Popular culture as pharmakon: metamodernism and the deconstruction of status quo consciousness

UNCG Author/Contributor (non-UNCG co-authors, if there are any, appear on document)
Daniel Joseph Pruitt (Creator)
The University of North Carolina at Greensboro (UNCG )
Web Site: http://library.uncg.edu/
Christian Moraru

Abstract: As society continues to virtualize, popular culture and its influence on our identities grow more viral and pervasive. Consciousness mediates the cultural forces influencing the audience, often determining whether fiction acts as remedy, poison, or simultaneously both. In this essay, I argue that antimimetic techniques and the subversion of formal expectations can interrupt the interpretive process, allowing readers and viewers to become more aware of the systems that popular fiction upholds. The first chapter will explore the subversion of traditional form in George Saunders’s Lincoln in the Bardo. Using Caroline Levine’s Forms as a blueprint to study the interaction of aesthetic, social, and political forms, I examine how Saunders’s novel draws attention to the constructed nature of identity and the forms that influence this construction. In the second chapter, I discuss how the metamodernity of the animated series Rick and Morty allows the show to disrupt status quo consciousness. Once this rupture occurs, viewers are more likely to engage with social critique and interrogate the self-replicating systems that shape the way we establish meaning. Ultimately, popular culture can suppress or encourage social change, and what often determines this difference is whether consciousness passively absorbs or critically processes the messages in fiction.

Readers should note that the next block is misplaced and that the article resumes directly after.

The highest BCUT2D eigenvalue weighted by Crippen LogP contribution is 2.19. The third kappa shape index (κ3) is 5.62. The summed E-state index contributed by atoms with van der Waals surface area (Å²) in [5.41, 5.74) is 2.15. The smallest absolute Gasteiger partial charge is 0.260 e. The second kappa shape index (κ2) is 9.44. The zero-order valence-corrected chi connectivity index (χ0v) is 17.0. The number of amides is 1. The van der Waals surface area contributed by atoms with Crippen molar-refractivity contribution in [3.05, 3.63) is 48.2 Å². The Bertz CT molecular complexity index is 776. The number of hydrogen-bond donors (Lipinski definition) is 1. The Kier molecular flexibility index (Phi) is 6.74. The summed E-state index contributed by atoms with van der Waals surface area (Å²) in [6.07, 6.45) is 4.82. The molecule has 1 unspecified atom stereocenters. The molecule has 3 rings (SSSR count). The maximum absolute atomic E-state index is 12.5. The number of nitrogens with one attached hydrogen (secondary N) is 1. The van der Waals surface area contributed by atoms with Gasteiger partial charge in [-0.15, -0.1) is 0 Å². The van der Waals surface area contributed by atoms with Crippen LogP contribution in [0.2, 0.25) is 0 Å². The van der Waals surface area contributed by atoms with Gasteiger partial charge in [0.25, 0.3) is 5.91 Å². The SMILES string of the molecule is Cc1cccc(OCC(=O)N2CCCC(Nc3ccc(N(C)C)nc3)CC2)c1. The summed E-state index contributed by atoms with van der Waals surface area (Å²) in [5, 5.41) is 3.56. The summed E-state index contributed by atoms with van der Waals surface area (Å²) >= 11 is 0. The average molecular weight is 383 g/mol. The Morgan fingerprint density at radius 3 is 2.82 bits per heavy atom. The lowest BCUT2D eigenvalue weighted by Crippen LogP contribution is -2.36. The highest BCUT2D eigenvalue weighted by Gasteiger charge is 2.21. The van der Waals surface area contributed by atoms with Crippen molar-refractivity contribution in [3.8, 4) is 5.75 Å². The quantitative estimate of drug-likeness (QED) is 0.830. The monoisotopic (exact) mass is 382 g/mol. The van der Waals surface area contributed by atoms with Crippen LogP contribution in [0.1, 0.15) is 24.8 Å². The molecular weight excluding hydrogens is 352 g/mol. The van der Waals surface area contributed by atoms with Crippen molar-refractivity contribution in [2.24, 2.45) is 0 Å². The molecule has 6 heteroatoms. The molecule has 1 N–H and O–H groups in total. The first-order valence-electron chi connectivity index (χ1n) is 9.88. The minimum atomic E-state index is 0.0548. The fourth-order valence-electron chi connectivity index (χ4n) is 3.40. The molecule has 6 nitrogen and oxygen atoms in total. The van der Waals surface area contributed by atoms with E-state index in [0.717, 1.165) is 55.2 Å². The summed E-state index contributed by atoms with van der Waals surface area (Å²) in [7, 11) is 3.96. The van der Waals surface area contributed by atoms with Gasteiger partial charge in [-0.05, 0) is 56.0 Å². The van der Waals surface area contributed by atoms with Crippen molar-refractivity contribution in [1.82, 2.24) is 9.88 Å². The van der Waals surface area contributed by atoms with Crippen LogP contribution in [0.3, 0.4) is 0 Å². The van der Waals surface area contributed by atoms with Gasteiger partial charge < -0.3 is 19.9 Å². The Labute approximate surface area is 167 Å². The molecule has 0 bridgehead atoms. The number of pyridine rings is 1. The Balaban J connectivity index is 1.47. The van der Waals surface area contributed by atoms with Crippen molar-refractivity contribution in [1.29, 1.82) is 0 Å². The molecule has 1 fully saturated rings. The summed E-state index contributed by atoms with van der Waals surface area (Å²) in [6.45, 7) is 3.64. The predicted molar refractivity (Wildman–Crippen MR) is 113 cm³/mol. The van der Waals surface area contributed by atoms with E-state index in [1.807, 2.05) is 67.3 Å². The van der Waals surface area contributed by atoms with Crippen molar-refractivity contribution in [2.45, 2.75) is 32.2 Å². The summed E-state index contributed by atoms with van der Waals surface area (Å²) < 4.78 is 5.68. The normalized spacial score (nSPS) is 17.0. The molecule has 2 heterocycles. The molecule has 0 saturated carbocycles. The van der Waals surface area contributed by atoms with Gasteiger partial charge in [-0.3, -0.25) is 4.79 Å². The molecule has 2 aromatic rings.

Additional Information

Language: English
Date: 2020
Consciousness, Empath, George Saunders, Metamodernism, Popular culture, Rick and Morty
Popular culture $x Social aspects
Popular culture $x Psychological aspects
Saunders, George, $d 1958- $t Lincoln in the bardo
Rick and Morty (Television program)

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